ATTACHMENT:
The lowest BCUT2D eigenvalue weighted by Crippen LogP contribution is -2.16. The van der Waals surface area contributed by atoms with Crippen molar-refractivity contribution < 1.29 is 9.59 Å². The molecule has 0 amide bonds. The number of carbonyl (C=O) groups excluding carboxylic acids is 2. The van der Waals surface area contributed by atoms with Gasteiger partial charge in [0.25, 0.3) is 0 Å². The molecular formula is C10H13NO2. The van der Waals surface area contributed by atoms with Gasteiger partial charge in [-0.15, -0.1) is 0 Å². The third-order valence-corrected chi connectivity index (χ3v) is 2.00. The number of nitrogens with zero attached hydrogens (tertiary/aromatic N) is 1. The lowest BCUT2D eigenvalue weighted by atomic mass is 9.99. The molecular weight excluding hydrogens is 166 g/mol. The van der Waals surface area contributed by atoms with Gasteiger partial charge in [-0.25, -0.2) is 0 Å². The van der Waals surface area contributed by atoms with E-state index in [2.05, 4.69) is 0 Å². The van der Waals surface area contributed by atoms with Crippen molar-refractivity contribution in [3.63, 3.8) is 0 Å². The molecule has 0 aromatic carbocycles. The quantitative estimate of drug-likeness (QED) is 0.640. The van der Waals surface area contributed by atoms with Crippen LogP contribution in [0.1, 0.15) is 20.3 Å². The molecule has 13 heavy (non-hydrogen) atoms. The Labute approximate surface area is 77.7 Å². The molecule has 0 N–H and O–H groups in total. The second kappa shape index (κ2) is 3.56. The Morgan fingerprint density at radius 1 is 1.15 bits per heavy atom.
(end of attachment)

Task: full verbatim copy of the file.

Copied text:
The lowest BCUT2D eigenvalue weighted by Crippen LogP contribution is -2.16. The van der Waals surface area contributed by atoms with Crippen molar-refractivity contribution < 1.29 is 9.59 Å². The molecule has 0 amide bonds. The number of carbonyl (C=O) groups excluding carboxylic acids is 2. The van der Waals surface area contributed by atoms with Gasteiger partial charge in [0.25, 0.3) is 0 Å². The molecular formula is C10H13NO2. The van der Waals surface area contributed by atoms with Gasteiger partial charge in [-0.15, -0.1) is 0 Å². The third-order valence-corrected chi connectivity index (χ3v) is 2.00. The number of nitrogens with zero attached hydrogens (tertiary/aromatic N) is 1. The lowest BCUT2D eigenvalue weighted by atomic mass is 9.99. The molecular weight excluding hydrogens is 166 g/mol. The van der Waals surface area contributed by atoms with Gasteiger partial charge in [-0.25, -0.2) is 0 Å². The van der Waals surface area contributed by atoms with E-state index in [2.05, 4.69) is 0 Å². The van der Waals surface area contributed by atoms with Crippen molar-refractivity contribution in [3.63, 3.8) is 0 Å². The molecule has 0 aromatic carbocycles. The quantitative estimate of drug-likeness (QED) is 0.640. The van der Waals surface area contributed by atoms with Crippen LogP contribution in [0.1, 0.15) is 20.3 Å². The molecule has 13 heavy (non-hydrogen) atoms. The Labute approximate surface area is 77.7 Å². The molecule has 0 N–H and O–H groups in total. The second kappa shape index (κ2) is 3.56. The Morgan fingerprint density at radius 1 is 1.15 bits per heavy atom.